In the following, in this paper, a novel framework for calculating fuzzy memberships in fuzzy co-clustering of vertically distributed cooccurrence matrices is proposed following a brief review on the conventional fuzzy co-clustering models. In order to calculate* object* memberships, the sum of products of* item* memberships and cooccurrence observations are needed, and vice versa. In the proposed secure process, the sum calculation is securely achieved through an encryption operation, in which the sum can be calculated by concealing each value.

The novel framework is constructed in the FCCM context only, which is the basic model of fuzzy co-clustering. However, it is easily expected that a similar extension is directly applicable to the other FCCM variants without discussions because all the FCCM variants are based on the FCCM updating process.

#### 4. Methodology of Fuzzy Co-Clustering

Assume that we have a cooccurrence matrix on objects and items , in which represents the degree of cooccurrence of item with object . The goal of co-clustering is to simultaneously partition objects and items into co-clusters by estimating two types of fuzzy memberships. Object partitions are represented by object memberships , which is the memberships degree of object to cluster and is forced to be exclusive in the same way with FCM such that . On the other hand, in order to avoid trivial solutions, item partitions are represented by item memberships , which are mostly responsible for representing the mutual typicalities in each cluster such that .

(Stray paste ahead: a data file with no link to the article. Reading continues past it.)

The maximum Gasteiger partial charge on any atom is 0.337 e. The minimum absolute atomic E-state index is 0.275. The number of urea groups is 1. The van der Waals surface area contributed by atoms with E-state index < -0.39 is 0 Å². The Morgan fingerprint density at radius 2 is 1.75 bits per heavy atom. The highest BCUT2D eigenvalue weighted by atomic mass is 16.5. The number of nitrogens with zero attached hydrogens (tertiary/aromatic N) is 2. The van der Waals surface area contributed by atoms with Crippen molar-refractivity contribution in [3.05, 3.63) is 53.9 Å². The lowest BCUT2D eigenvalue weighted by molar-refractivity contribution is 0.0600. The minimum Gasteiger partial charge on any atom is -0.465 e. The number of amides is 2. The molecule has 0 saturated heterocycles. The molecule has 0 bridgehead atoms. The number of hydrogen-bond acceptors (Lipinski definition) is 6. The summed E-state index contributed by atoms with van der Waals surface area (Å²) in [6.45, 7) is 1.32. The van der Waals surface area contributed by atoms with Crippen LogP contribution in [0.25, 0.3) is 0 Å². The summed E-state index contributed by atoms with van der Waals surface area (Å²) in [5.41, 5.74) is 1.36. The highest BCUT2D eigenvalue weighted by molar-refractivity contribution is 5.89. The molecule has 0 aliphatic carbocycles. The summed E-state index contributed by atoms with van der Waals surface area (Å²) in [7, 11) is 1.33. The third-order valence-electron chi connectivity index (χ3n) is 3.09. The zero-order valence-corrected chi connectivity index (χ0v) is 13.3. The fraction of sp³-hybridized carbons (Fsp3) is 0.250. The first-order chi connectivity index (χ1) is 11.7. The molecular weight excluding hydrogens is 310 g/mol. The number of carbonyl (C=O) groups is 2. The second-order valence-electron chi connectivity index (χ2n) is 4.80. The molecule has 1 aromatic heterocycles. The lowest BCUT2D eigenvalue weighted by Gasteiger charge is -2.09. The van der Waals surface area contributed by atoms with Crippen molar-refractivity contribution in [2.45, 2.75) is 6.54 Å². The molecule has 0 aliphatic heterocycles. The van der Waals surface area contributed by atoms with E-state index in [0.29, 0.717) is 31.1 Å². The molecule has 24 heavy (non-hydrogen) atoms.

Oh et al. [11] proposed the FCM-type co-clustering model, which is called FCCM, by modifying the FCM algorithm for handling cooccurrence information, where the cluster aggregation degree of each cluster is maximized:The first term to be maximized measures the aggregation degree of objects and items in cluster , such that it becomes larger when mutually familiar objects and items having a large , simultaneously, have large memberships in a cluster. Here, this aggregation degree is only designed for hard partition because the term is a linear function with respect to both of and , where we have always and . Then, in order to derive fuzzy memberships and , the aggregation measure must be nonlinearized.

In FCCM, the entropy-based fuzzification method [13, 14] was adopted instead of the standard approach in FCM because the exponential weight in FCM can work only in the minimization framework of positive objective functions. and tune the degree of fuzziness of memberships, where a larger brings fuzzier partitions while a smaller brings crisp partitions.